Prof. Jeremy J. Smith - Sir Walter Scott in Dictionaries: Invention and Artistry

On Thursday 15th June 2017 we had a talk by Prof. Jeremy J. Smith. He was introduced by our Chairman, Prof. Peter Garside: (video below)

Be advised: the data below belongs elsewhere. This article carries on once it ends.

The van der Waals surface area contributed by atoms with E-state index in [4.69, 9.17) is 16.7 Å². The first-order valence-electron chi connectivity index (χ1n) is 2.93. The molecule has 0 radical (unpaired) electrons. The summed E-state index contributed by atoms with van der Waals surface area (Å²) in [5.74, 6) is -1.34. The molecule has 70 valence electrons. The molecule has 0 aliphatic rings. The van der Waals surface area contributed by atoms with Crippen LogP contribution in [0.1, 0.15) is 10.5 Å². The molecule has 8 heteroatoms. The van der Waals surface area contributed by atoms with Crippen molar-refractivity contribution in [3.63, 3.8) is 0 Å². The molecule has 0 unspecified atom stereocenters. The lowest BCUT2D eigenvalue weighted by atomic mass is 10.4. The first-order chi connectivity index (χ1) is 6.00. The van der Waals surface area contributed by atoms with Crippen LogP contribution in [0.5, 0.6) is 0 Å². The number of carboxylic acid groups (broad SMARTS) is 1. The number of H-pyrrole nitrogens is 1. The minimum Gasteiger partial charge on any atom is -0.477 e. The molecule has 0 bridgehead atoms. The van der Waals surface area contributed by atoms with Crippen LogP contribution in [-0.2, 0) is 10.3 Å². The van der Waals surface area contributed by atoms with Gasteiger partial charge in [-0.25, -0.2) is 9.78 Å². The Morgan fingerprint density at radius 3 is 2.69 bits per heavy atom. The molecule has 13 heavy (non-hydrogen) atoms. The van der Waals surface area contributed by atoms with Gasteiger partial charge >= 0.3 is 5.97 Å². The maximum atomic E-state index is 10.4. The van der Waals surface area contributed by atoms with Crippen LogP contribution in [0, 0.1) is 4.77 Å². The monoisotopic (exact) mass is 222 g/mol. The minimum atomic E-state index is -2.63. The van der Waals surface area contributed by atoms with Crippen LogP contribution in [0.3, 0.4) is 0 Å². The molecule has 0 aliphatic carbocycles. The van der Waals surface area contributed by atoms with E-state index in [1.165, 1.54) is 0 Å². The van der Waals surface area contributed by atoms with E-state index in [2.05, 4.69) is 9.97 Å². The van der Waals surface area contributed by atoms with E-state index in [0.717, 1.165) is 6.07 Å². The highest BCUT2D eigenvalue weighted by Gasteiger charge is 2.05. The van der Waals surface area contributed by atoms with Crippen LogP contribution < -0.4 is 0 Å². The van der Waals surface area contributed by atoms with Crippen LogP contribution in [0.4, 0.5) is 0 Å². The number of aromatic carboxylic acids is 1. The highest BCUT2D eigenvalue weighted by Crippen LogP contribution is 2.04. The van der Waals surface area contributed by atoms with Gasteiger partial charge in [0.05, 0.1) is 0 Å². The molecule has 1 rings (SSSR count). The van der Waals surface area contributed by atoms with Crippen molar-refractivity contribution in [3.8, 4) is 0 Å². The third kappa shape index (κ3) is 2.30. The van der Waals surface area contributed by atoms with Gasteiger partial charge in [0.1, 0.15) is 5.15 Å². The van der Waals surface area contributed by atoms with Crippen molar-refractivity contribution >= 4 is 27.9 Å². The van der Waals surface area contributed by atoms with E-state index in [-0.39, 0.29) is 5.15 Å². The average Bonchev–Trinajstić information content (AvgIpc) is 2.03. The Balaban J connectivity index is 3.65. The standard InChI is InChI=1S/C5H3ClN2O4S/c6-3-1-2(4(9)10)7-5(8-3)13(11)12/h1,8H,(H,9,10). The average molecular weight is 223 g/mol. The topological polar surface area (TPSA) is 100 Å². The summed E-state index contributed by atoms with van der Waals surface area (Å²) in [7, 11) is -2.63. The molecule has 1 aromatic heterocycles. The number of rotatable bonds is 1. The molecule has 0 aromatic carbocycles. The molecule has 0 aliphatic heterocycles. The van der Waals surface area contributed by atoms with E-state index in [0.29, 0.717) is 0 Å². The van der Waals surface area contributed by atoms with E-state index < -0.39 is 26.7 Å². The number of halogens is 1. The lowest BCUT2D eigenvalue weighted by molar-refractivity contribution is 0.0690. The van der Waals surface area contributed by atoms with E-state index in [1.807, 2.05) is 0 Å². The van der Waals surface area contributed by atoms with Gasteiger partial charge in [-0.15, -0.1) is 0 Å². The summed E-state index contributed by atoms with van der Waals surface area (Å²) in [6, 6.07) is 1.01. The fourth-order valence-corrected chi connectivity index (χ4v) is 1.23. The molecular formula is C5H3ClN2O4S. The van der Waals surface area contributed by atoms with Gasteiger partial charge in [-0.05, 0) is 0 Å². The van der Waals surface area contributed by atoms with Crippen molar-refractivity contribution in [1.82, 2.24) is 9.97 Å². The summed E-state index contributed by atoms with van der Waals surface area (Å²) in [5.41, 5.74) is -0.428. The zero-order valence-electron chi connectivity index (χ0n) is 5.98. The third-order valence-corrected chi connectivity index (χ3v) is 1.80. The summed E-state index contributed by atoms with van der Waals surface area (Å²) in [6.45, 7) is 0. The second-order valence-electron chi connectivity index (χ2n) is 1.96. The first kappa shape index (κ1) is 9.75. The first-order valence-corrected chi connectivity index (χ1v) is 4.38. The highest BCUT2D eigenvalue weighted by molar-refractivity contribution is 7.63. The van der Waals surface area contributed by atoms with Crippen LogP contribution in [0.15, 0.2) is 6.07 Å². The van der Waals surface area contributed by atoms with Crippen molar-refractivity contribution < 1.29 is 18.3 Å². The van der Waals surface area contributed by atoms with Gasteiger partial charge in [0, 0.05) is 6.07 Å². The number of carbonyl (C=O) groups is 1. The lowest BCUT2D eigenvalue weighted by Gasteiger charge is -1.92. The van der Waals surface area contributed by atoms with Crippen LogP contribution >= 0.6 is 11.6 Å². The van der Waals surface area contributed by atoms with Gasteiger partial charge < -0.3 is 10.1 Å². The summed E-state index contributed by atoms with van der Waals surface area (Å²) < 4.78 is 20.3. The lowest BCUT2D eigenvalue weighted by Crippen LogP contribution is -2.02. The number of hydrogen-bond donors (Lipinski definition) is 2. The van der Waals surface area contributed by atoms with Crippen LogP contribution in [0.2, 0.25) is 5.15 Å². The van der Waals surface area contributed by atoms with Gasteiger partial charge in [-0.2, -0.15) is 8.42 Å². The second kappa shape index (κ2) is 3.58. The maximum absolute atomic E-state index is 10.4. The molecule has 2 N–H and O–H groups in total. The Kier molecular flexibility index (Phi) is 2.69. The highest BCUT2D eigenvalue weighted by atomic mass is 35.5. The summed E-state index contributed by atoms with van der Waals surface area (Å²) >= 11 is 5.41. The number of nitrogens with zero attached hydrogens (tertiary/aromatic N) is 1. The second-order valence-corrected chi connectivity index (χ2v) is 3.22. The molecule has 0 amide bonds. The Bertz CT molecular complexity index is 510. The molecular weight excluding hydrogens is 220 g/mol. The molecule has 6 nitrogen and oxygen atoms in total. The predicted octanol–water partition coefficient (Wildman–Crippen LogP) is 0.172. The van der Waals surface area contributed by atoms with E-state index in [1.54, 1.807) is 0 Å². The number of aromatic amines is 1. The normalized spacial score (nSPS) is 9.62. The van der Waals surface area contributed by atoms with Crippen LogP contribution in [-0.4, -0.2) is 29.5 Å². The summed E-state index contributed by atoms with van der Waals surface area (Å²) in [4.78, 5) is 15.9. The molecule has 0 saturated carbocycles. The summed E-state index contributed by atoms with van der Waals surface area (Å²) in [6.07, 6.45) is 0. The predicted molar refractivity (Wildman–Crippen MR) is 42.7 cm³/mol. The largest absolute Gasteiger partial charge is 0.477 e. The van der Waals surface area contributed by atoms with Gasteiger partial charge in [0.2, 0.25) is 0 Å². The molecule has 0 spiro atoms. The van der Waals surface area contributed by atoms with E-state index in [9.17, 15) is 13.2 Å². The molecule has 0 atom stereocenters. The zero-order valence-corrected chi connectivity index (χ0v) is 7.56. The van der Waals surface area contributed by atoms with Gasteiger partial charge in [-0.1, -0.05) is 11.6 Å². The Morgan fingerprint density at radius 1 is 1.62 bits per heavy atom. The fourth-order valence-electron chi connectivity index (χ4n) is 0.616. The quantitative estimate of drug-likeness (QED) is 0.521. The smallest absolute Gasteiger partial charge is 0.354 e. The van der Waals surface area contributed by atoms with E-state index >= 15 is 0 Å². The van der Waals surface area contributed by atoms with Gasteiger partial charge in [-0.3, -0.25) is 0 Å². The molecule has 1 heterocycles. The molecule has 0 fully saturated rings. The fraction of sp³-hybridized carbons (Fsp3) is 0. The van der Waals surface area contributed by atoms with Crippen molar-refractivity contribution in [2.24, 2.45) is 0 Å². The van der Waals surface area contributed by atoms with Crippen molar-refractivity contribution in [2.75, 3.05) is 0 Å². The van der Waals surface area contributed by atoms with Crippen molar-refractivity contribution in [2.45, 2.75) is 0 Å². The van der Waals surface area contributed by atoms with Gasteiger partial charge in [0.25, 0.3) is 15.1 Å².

I’m particularly pleased to introduce as this evening’s speaker Professor Jeremy J. Smith. Having gained earlier degrees at King’s College, London, and Oxford University, Professor Smith received his doctorate at the University of Glasgow in 1985, and has held a Chair in English Philology there since 2000. His publications commencing in the 1980s have been both numerous and multifarious, and recent books include Sound Change and the History of English (Oxford UP, 2007) and Older Scots: A Linguistic Reader (Scottish Text Society, 2012). He is a specialist in English historical linguistics, and one of his main areas of study concerns Scots as a language and the use of English in Scotland. He is Convenor of the Board of Trustees of Scottish Language Dictionaries Ltd, and also a Co-Investigator of the AHRC-supported Editing Burns project. Among current work is a project on the theme of Textual Afterlives, engaging with the transmission of medieval texts in early modern and Enlightenment worlds and relating particularly to Scotland. His present talk (as he tells me) will pick up on ways in which medieval texts are reworked in later periods, with a special focus on vocabulary (and one assumes Walter Scott). The overall theme promises to be one of ‘invention’ in all its senses.